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Miracle in the Andes

A plane wreck in the middle of the Andes in the 1970s. Stranded survivors from a Uruguayan rugby team. Resorting to cannibalism to avoid starvation.

Sound familiar? Likely: the story was originally told in the bestselling book Alive, which was later made into a movie.

Last year one of the survivors, Nando Parrado, decided to tell his story after more than 30 years. A page turning memoir, Miracle in the Andes recounts the story from Nando's perspective. His life goes from that of a carefree 24 year old rugby player looking forward to a holiday in Chile to a nightmare: he wakes up in a coma to find a crashed plane, a dead mother and best friends, and a dying sister. He describes the hopelessness he and the other survivors feel when they discover the search for them is called off, the horrors they see, the cold, the hunger, the vastness of the mountain. He brings the reader into the story with vivid details, like when they run out of food, and Nando's last bit of food is a chocolate covered peanut, which he savors over three days, first eating the chocolate, the next day eating half of a peanut and the following eating the last half of his peanut.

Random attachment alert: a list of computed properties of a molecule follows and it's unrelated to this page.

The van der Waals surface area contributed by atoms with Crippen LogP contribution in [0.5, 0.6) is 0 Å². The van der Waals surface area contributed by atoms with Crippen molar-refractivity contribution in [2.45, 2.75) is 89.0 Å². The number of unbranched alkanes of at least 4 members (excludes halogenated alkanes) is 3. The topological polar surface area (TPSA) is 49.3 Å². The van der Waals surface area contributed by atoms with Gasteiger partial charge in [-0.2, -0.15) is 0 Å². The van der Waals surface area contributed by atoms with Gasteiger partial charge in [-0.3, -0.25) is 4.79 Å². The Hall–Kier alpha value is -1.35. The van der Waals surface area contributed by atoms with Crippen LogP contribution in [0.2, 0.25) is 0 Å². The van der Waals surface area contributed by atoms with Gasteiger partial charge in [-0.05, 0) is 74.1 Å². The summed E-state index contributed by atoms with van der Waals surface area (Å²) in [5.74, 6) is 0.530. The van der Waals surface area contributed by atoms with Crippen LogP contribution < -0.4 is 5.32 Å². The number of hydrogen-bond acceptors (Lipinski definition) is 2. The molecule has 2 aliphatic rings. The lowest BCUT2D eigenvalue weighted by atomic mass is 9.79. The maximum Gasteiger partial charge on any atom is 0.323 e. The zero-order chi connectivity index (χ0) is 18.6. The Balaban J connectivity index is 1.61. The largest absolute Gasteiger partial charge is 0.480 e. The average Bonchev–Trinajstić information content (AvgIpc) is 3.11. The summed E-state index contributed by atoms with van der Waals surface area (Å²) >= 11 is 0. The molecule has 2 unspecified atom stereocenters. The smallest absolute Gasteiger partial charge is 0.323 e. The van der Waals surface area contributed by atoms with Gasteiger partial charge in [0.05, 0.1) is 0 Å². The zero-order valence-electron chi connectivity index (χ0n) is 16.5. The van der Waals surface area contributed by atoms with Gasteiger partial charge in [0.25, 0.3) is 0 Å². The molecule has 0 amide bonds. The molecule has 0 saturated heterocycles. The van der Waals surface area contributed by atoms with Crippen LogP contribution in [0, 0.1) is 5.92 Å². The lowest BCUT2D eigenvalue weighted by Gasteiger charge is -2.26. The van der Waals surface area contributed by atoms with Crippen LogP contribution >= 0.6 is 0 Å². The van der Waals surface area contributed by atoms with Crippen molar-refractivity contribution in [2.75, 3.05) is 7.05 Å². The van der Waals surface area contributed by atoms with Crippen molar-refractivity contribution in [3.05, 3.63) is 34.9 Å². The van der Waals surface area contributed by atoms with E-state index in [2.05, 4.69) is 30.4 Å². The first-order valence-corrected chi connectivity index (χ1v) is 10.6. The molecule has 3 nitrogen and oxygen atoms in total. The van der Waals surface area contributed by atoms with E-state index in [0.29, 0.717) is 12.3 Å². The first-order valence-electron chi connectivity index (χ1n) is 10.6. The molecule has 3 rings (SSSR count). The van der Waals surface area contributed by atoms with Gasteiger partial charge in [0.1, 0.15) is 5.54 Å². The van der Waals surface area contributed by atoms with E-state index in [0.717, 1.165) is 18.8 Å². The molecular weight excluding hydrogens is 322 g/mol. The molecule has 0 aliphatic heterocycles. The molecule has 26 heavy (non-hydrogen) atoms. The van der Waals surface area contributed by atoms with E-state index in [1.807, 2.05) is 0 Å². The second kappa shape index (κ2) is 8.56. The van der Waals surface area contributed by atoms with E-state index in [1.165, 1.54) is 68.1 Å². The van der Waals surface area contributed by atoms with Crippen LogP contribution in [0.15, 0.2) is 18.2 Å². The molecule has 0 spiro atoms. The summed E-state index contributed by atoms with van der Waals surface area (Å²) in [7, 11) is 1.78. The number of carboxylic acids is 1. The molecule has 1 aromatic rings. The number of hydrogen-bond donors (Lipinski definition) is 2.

One way this account is different than Alive was the personalization of the story. Whereas Alive painstakingly recounts the details of the event, Nando tells about the crash from his perspective: his emotional journey, his spiritual beliefs, and talks in depth about his relationships with other teammates, which at times became tedious. If you're looking for a personal take on an amazing story, you'll enjoy Miracle in the Andes.